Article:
Atta and others are not only suspicious of the IEC and the UN, but also of Abdullah and those around him, fearing that in the end he may revert to a close circle of Shura-ye Nezar confidants (background here). Similar sentiments, although less vocal, can also be found in the other camp. So far, however, the dragging nature of both the technical and political process seems to have made it difficult for the irate to effectively rally and channel their anger.
The pending provincial council election: a largely unnoticed audit
In the meantime, the IEC and IECC have restarted the pending audits of the provincial council election. Local reports indicate that audits have been finalised in all provinces last week, with the exception of Kabul and Nangrahar.
The Kabul audit is another full 100 per cent audit – in response to the many complaints and irregularities that were difficult to ignore even in the highly rushed complaints process. The Kabul audit started on 16 August in one of the more remote IEC hangars. The partial Nangarhar audit seems set to start next week. So far all audits seem to have been conducted with no independent observers present and only a minimum of provincial councils candidates. In Kabul the candidates are even under the impression that they are not allowed to take notes, with the IECC representatives at the table supposedly representing their interests. It does look like another typically symbolic IECC procedure, of the sort we saw in the first round.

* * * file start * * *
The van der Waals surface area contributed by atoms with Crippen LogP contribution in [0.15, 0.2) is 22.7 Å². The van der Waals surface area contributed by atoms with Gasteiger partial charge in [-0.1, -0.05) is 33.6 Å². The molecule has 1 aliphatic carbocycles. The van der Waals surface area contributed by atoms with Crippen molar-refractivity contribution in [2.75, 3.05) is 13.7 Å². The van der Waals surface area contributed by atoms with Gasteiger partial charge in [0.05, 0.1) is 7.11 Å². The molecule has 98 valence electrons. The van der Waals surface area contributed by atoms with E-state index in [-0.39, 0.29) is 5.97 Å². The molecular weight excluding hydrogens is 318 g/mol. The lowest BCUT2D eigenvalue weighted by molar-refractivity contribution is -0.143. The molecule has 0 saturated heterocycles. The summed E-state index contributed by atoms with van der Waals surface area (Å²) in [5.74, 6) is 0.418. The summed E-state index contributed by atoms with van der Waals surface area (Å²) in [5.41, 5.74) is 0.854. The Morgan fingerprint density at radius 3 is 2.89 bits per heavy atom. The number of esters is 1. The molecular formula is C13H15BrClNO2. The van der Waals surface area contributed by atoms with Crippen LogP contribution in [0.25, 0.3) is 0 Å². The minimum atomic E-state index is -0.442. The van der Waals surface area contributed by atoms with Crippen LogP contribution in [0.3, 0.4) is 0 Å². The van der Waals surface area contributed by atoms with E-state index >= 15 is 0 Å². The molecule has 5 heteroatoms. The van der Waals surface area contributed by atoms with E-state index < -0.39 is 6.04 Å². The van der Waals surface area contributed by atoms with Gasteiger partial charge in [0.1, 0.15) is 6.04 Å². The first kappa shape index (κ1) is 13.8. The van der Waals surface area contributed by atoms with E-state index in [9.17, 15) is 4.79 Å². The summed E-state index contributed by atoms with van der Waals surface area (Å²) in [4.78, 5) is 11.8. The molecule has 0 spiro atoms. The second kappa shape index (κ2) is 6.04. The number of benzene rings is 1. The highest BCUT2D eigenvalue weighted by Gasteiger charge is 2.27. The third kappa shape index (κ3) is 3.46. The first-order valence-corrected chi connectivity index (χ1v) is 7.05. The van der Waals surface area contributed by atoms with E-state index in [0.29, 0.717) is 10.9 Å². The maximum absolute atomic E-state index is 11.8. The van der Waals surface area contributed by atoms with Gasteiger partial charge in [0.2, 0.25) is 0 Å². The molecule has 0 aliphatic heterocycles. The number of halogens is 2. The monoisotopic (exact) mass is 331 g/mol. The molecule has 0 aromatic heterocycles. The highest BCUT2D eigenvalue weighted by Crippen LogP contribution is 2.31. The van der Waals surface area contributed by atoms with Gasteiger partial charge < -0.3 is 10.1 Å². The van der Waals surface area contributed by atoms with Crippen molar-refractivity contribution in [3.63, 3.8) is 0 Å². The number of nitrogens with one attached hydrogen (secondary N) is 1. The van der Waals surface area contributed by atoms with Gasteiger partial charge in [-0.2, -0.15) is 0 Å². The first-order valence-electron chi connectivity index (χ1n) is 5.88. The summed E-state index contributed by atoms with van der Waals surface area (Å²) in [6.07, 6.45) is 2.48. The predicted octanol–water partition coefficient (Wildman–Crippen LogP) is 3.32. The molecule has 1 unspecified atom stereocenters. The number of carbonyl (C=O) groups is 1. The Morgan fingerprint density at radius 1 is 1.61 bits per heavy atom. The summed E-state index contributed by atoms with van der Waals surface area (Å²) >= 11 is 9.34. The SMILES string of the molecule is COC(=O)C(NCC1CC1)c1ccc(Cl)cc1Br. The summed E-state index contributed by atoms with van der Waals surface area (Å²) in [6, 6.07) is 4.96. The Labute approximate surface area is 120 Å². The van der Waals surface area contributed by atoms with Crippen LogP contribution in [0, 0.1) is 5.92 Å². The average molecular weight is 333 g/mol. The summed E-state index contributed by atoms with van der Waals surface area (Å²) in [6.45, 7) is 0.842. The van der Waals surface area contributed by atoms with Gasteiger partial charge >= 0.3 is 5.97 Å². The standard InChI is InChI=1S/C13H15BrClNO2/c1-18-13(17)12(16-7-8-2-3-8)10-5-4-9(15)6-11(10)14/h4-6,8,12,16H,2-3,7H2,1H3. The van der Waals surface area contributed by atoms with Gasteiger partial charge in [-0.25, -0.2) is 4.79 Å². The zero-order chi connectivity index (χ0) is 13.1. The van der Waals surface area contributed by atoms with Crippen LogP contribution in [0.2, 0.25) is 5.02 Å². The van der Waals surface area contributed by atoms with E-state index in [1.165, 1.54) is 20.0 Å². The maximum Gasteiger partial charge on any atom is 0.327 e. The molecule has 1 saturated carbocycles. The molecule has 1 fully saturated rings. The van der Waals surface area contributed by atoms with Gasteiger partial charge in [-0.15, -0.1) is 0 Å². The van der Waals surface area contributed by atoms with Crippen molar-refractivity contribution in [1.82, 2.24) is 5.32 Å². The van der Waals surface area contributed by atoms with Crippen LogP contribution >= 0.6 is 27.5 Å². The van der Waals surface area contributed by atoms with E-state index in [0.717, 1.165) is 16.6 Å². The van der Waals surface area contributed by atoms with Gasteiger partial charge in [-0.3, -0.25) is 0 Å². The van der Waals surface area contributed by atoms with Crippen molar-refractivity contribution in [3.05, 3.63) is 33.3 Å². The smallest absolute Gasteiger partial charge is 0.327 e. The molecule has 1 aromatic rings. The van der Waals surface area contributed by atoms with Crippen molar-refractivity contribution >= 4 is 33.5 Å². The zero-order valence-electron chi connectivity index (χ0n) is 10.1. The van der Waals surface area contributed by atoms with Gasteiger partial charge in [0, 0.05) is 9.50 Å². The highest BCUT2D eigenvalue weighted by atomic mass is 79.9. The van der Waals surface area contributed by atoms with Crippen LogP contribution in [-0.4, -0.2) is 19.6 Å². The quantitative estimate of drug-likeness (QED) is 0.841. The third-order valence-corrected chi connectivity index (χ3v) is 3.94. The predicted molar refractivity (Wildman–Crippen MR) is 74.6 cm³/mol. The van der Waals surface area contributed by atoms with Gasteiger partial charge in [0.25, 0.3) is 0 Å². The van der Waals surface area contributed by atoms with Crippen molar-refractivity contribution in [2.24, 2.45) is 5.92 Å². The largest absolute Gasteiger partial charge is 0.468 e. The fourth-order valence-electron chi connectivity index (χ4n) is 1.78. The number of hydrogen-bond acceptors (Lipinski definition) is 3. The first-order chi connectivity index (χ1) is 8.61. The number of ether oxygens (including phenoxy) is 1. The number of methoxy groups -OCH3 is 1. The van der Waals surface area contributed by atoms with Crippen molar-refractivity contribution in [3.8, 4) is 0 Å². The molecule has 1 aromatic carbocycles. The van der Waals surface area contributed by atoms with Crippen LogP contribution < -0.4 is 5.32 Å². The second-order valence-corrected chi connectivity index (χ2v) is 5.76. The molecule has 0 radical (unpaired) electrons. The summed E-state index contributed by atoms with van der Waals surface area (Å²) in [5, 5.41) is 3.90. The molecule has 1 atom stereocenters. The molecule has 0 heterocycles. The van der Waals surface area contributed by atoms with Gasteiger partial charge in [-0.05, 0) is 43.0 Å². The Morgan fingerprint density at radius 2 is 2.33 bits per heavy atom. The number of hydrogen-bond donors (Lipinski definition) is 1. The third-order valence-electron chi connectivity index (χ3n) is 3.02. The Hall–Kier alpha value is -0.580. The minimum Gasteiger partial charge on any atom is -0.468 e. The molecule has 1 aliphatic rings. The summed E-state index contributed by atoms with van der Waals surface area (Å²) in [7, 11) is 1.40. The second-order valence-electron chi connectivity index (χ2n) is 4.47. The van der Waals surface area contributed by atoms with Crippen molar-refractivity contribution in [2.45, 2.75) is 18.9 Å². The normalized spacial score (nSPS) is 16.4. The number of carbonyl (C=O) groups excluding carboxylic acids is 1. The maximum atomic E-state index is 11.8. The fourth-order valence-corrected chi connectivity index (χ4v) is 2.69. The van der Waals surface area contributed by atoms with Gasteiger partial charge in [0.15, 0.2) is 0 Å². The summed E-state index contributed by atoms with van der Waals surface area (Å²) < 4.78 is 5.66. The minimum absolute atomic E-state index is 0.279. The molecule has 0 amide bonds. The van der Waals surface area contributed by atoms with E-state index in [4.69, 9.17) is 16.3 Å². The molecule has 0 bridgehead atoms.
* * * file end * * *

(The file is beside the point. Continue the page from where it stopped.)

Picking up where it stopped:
It is not clear why the IEC has chosen exactly this time to restart the pending provincial process, when it is already struggling to staff its two presidential audits (the normal one and the special one) and its revived tally centre. The timing may be designed to attract the least attention possible – which seems, so far, to be working. (1) UNAMA has published some detail on what it calls the “special scrutiny procedure” and other recent decisions in this press statement (“United Nations welcomes improvements to the audit process”).
This article was last updated on 9 Mar 2020